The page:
Generation Z are not letting Boomers decide the fate of their hot button issues like climate change and the pandemic. They are voting by the millions and mostly voting blue.
“This year, I decided to switch to the Democratic Party,” said Alex Santiso, 21, a student living in Orange County, California. “I didn’t like the way he [President Trump] handled the whole pandemic stuff. My turning point was sort of like April after seeing the way he was handling things.”
Santiso, who worked at NASA Ames Research Center Silicon Valley, casted his vote by mail in ballot. The stalling of the stimulus package has been a major frustration for him.
“At one point, he [President Trump] would say that there will be no more discussion about the stimulus,” said Santiso. “But 48 hours later, he would talk about it. And he’s been very back and forth.”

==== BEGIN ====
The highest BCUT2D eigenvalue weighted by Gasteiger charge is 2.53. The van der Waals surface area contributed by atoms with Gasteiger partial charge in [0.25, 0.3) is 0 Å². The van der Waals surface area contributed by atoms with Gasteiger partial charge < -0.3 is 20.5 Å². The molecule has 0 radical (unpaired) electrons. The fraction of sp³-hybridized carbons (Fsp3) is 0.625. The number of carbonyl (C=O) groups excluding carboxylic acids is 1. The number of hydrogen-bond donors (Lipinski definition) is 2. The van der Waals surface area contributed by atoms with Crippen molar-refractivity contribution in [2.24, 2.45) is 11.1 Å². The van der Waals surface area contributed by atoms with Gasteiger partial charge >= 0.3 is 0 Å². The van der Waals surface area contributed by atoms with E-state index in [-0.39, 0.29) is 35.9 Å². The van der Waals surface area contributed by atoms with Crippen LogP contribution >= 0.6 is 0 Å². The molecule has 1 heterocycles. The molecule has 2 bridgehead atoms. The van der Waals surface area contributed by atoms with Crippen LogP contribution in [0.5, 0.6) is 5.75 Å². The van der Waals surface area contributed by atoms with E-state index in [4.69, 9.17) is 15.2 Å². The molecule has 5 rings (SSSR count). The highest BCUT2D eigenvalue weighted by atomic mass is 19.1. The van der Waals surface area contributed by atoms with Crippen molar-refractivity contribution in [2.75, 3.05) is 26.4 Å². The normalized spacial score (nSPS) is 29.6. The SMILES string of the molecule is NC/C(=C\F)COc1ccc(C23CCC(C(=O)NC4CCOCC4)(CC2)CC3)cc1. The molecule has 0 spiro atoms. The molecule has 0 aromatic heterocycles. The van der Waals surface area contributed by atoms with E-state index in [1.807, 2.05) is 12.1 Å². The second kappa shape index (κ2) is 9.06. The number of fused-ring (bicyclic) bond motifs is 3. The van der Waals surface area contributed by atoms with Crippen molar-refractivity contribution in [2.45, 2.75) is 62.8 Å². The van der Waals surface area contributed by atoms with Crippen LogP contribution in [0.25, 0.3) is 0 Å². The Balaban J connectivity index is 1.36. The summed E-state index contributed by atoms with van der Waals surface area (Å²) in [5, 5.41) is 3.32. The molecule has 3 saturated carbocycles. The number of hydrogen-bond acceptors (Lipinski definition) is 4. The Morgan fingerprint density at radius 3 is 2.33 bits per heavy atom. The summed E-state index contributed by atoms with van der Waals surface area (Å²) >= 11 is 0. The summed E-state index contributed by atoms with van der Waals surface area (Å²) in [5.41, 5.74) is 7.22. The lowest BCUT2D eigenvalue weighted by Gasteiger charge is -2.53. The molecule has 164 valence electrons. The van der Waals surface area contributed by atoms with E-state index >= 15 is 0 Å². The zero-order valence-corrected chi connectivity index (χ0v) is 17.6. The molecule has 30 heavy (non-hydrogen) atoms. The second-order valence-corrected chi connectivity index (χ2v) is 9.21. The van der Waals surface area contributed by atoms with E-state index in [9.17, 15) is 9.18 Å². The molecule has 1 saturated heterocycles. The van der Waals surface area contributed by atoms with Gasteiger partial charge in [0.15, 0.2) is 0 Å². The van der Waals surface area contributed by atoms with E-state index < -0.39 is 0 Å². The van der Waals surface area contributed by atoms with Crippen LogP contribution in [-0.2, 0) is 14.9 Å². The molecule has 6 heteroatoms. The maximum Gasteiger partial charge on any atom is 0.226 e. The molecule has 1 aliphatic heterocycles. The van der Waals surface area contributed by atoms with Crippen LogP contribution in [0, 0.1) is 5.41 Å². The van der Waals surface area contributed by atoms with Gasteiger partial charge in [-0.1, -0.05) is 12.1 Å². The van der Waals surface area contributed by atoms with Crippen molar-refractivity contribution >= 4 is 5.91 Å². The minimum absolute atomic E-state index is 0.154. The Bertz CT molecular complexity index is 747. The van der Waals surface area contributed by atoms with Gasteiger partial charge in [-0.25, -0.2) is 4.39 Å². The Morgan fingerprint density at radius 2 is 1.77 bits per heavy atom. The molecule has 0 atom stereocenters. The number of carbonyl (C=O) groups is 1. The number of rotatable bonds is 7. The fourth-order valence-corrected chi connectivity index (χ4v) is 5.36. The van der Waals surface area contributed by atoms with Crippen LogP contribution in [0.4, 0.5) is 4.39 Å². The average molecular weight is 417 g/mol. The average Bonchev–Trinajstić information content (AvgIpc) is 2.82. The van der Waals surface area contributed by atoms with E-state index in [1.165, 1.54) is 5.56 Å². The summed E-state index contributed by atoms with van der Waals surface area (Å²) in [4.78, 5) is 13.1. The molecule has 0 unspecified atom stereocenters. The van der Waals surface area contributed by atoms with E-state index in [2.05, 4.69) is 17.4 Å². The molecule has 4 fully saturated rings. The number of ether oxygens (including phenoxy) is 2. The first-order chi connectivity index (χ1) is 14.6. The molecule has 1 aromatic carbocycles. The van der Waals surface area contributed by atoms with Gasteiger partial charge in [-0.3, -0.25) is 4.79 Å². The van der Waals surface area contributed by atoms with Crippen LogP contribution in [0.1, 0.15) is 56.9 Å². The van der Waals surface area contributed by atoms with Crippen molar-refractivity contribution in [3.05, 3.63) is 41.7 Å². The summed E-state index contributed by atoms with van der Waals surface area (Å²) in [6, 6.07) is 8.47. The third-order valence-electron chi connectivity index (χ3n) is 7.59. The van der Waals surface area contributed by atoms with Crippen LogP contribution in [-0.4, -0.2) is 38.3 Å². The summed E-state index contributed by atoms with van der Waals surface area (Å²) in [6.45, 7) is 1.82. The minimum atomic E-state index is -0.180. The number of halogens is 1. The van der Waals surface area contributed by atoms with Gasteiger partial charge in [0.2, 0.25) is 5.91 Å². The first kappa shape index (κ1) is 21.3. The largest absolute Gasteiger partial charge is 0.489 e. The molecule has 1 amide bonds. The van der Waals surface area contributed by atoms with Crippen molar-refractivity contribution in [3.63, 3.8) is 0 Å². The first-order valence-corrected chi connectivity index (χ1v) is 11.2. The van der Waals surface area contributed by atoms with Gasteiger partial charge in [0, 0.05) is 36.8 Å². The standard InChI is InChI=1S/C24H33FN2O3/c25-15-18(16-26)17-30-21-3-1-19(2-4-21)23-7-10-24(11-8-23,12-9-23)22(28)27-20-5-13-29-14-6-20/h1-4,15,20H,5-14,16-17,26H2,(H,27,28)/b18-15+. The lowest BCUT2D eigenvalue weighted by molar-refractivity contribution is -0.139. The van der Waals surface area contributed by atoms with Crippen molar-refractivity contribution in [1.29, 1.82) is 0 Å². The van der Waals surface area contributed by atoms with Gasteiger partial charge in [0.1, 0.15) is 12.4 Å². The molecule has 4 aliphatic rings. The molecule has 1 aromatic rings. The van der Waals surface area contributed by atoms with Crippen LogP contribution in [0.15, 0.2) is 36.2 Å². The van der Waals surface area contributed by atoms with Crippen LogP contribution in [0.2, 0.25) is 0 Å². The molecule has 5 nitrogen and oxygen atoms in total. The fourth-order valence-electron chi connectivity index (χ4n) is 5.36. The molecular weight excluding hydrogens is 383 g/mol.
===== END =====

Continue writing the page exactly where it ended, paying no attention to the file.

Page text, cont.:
The proposal for a second stimulus check, with the latest approximating to $2 trillion, has been an ongoing debate between Democrats and Republicans. With the unemployment rate reaching 8 percent in the United States amid the pandemic, according to the Bureau of Labor Statistics, the Trump administration promised the next stimulus bill after the election.
Benjamin Lotto, 22, voted blue in-person in Nassau County, New York.
“I voted for Joe Biden this past week,” said Lotto. “The voting process was pretty smooth, except it was a long line. I
had to wait 40 minutes. It was the second day I went. The first time I had to wait on the line was for two hours and I had to leave.”
Lotto believes that Biden, as a candidate, is better than Trump, especially since so many Americans just want their live to return to normal.
“At the very least, the most important component is that he [Biden] represents what it means to be normal,” Lotto said. “Various parts of his political spectrum, whether good, there is no name calling. I appreciate his adherence to environmentalism and systemic ways to deal with the virus. I would say that he represents normal when we need normal the most.”
Lines are expected to be long on Election Day. And Americans most likely won’t know who the winner is for days.
“A lot of people are voting,” said Lotto. “And there seems to be a lot of excitement to get this man out of office.”